I had never seen it before believe it or not. It is the movie that truly established the horrible stigma that the San Fernando Valley still suffers from today. It shows teenagers growing up in the Valley as spoiled, materialistic air-heads who judge everyone by their car or hairdo.
In other words, a classic coming-of-age tale where Julie, the hot blond who is slightly more enlightened than the gaggle of bumble-gum popping girls with ozone-killing big hair she runs around with, is forced to chose between Randy, a kid from Hollywood she met at the beach who didn’t act or dress or talk like her friends, played by Nicolas Cage doing a poor John Cusack imitation, and Tommy, a, like, totally tubular stud who is from the Valley and is like, only, super hot.
The movie was basically one long montage of Valley hangouts, half of which are no longer around. The main one being the Galleria, which is now a sterile outdoor mall and home to Warner Brothers Animation. Some other joints are still around, Du-Pars, Casa Vega, and Mel’s Drive-In, but they don’t strike me as happening teenage haunts anymore. In the future, if civilization disappears and the only artifact found by the aliens was this movie, you’d conclude that all we did all the time was eat hamburgers and fries every single day and used words like “tuberrific” to describe everything from a cute guy to a good grade on a test.
Needless to say, Randy is a real deep and sweet guy who grabs her arm violently and tells her he loves her in a real scary, stalkerish way once she breaks up with him, but this doesn’t frighten Julie as much as make her swoon for him. He sneaks into places that Julie shows up at, like a movie theater or a drive-thru restaurant, disguised as a worker and spills stuff on Tommy, her current preppy boyfriend, for Julie’s amusement. He dedicates a Culture Club song to her on the radio, which is frightening enough an act alone, but the more Randy acts like an obsessed freak the more her heart yearns to be with him. Julie’s only problem, as she explained to her health food nut of a father, was that Randy is “different”. I guess, he is supposed to be some kind of punk or something. Her father tells her that she will have to make up her own mind, which she describes as being a drag. Her father, in fact, pulls out a picture of himself as a hippie, and tells her looks don’t matter. You can tell he is pulling for the underdog, the misunderstood Punk.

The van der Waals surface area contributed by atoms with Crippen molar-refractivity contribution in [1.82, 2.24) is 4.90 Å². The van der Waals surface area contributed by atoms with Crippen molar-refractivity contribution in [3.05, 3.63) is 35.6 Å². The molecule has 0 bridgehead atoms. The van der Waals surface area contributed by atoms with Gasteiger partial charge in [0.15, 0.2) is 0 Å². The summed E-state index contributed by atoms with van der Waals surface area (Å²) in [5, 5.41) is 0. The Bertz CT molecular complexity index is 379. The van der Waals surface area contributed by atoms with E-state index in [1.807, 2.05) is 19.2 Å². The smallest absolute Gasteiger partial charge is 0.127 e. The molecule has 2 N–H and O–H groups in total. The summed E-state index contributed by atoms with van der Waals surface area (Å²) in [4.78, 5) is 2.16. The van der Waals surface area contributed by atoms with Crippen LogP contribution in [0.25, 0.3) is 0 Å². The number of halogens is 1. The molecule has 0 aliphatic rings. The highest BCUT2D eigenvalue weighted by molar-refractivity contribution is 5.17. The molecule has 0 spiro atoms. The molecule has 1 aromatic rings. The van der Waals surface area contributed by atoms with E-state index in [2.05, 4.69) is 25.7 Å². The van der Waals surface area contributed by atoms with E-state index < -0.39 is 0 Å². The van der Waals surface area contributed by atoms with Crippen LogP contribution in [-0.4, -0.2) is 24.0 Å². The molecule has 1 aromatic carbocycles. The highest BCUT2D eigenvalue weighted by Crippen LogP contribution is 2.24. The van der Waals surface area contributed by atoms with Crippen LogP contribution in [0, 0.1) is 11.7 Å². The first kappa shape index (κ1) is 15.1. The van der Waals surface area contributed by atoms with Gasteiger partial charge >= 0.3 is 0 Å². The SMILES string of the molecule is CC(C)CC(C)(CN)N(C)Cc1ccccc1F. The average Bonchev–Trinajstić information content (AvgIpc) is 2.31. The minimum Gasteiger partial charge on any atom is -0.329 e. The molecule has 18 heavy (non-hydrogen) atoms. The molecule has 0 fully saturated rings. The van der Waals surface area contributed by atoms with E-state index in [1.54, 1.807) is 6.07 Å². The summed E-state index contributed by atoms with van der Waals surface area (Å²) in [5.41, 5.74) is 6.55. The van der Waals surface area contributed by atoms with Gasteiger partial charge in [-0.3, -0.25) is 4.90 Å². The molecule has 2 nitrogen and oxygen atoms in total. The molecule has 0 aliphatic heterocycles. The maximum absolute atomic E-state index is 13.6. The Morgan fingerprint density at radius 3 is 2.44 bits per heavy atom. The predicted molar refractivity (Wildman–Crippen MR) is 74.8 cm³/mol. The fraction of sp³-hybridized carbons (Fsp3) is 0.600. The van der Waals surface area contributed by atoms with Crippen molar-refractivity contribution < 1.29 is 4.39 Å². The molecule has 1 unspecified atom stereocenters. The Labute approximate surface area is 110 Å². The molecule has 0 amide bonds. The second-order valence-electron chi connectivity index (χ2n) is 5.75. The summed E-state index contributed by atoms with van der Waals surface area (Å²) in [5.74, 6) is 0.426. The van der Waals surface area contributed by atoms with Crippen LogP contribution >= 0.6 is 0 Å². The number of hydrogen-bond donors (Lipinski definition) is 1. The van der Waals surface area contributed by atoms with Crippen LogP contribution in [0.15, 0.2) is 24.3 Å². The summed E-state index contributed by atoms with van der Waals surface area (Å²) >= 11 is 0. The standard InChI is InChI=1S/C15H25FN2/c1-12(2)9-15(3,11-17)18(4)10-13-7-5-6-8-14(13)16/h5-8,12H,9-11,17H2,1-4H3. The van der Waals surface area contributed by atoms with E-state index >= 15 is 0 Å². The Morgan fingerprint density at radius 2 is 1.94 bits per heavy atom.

That’s what is different and interesting about this rather typical teenage-love-overcoming-the-obstacles story. The objections come from her friends, not her parents; the teenagers are the ones who create this exclusive, judgmental environment. The parents are cool, 60’s types who don’t seem too concerned with Randy. In a strange subplot, one of the girl’s mother just wants to jump a teenage boy’s bones.
It’s the kids who are the uptight, narrow-minded, status-obsessed, controlling force in Julie’s privileged and “complicated” life.
In another funny moment from the 80’s, Julie’s parents owned a health food shop and restaurant, kinda like an old school Whole Foods I guess, with a diner portion. In one scene, Randy shows up while Julie is working and Julie is embarrassed, says the health food store is “so uncool. Why can’t they just own a Pizza Hut or something.”
This made me laugh tremendously and shows how much times have changed. In the modern day version of this story, Julie’s family would own a Pizza Hut, and she would be the health-conscious teenager who wishes they owned a health food store instead. Well, we may still be obsessed with clothes, cars, the way someone talks, and what part of town they’re from, but at least we’ve come this far, at least healthy food is cool.